September 12, 2017

Handling Hedonism

What drives you? What are you chasing? When you look at yourself in the mirror, do you like the person staring back at you? Costa Rican contemporary artist John Paul Fauves hopes to ask you these questions in his new show “Loss of Innocence,” opening at HOMME Gallery in Los Angeles on Sept. 21.

The concept behind his show originated from the birth of his son and his realization that everyone is born with a certain innocence, an unflawed universal pureness. Fauves plays on how our desires in life start to change us as we grow; turning us into pleasure-driven people on the exterior who are losing that innocence. In this collection of paintings, Fauves uses the heads of icons, such as Mickey Mouse, that are universally seen as an example of that childlike innocence, and places them on people in situations where there is none scenarios that make some feel uncomfortable to try and express the essence of this loss of innocence that people have in today’s world. Fauves uses the term hedonism to describe it in its entirety:

“It’s when you are addicted to pleasure, whatever that pleasure may be. You love it so much that you don’t care about the consequences … you lose control over yourself because you want something so much.”

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He explains how these pleasures differ from person to person, whether it be lust, money or power; and how these desires are often sickening and can drive us to become people we never wanted to be.

“Maybe you desire sex and you see this attractive woman or man, but you are married with a family & kids and are still willing to throw it all away just for that pleasure; or you want to get a project or promotion at work so much that you are willing to go over your best friend to just get it just to get the money. And this goes on and on with any kind of desire. When your desire becomes better or bigger than yourself, that’s when you have a hedonistic style of living, and I believe that most of us are hedonists in our own way,” he explains.

Fauves wants his work to cause people to question what their desires are, how much value they actually have and what they will do to attain them.

“I want to ask how much energy do you put into your desires. Do your desires govern you or do you govern your desires? Is your happiness related to something external or is your happiness related to your own self? Are you happy with who you truly are?” he explains. “These are the things that I try and manifest through my art. I hope that through my paintings I can bring some awareness to the spectator to make them think about what exactly is their life’s purpose; because we are all going to die, and sometimes we put too much energy into things that are really vain and that we aren’t going to be able to take anywhere in the end.”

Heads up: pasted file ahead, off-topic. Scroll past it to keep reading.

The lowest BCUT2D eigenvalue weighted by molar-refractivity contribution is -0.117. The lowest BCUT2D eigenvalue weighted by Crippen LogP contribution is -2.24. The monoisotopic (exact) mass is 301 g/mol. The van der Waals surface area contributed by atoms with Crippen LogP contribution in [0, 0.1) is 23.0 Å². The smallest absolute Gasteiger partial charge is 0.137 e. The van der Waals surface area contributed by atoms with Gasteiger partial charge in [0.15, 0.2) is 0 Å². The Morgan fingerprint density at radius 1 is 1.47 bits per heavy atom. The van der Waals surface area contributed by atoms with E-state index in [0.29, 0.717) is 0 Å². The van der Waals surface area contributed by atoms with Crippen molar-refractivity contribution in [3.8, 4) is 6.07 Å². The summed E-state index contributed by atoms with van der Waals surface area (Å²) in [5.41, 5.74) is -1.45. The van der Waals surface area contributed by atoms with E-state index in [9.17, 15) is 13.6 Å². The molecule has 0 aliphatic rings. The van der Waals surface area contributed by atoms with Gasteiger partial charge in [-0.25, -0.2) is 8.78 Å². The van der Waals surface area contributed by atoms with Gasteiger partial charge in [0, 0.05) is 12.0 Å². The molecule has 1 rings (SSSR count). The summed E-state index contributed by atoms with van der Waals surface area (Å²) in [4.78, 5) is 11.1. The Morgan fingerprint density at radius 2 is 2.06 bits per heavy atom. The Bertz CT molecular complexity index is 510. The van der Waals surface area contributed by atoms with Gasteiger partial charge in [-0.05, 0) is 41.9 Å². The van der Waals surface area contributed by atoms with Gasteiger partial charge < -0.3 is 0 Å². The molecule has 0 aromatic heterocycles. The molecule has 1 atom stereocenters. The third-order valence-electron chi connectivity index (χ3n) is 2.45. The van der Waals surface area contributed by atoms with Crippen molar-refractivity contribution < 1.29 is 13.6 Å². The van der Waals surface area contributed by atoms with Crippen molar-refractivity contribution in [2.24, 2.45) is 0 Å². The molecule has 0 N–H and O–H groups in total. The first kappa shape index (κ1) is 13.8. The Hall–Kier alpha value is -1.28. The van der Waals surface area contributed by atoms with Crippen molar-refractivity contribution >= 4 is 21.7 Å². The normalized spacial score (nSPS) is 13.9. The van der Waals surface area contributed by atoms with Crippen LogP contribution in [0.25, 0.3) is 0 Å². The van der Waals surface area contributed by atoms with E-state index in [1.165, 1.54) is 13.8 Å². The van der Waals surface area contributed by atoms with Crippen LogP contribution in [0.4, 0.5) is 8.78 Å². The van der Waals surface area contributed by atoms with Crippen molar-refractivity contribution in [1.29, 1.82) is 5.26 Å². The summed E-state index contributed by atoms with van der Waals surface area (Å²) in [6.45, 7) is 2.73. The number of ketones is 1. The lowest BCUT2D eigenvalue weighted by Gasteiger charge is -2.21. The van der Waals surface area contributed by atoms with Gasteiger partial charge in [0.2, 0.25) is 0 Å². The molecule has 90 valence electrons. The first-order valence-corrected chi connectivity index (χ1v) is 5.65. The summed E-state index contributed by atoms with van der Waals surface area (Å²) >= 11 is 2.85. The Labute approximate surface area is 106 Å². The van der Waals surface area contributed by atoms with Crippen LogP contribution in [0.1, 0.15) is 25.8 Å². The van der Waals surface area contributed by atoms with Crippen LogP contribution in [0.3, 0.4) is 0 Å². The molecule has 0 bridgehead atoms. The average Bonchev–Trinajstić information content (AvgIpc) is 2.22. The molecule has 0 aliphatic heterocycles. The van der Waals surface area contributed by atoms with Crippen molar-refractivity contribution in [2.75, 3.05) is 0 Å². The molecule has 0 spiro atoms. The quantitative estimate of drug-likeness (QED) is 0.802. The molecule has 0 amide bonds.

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Fauves believes that we are all portraying a somewhat false self to the world; that we are all hiding who we really are to some degree. Alongside these paintings, he incorporates different masks that he created to help dive deeper into this idea and make it more personal; to really make people look inside themselves. “The masks take on an important role in the whole concept; they are actually an extension of the paintings and make the paintings come alive.”

The masks are used to address one’s insecurities, but also to help people break away from who they portray themselves as to the public; they help to break down the layers that people have been building around themselves since they were young and when they first started losing their innocence. When a person has a mask on, their identity is hidden from the outside world and they can then become a new person; whomever they wish.

“I was in London last year and didn’t know anyone. I put a mask on and my personality started to change. I danced, I didn’t care. My friend told me that when I put the mask on, I kind of converted and became something different than my usual self; that’s where I got this idea of the masks being used as a tool for people. When you put the mask on, you don’t judge because you don’t know who is who.”

The show on Sept. 21 will consist of a limited number of masks that are related to the paintings. Fauves is also planning to have another event at HOMME in February where everyone attending will be given a paper mask. “I want people to come to the event and start looking inside of themselves.”

When visitors attend “Loss of Innocence,” Fauves wants people to peel back these layers and masks that they have created, and to look to find their innocence again.

“I believe that once you start working toward happiness within you, and start looking for the things inside of you instead of the external things, that is when you start to regain your innocence. Innocence is never lost forever, it will always be inside of you. The thing is as we grow up and go through life experiences, it is our responsibility to go back and get it.”

Fauves doesn’t plan on continuing this mask concept for too much longer. In fact, he plans to be done with it after the “Mask On” event in February. After that, he will be working on a new concept titled “Holy Exit” that will touch on death and life, and the fear of death.

“Loss of Innocence” will be at HOMME Gallery in Los Angeles on Thursday, Sept. 21, with doors opening at 7:00 p.m.

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Published by: Grady Olson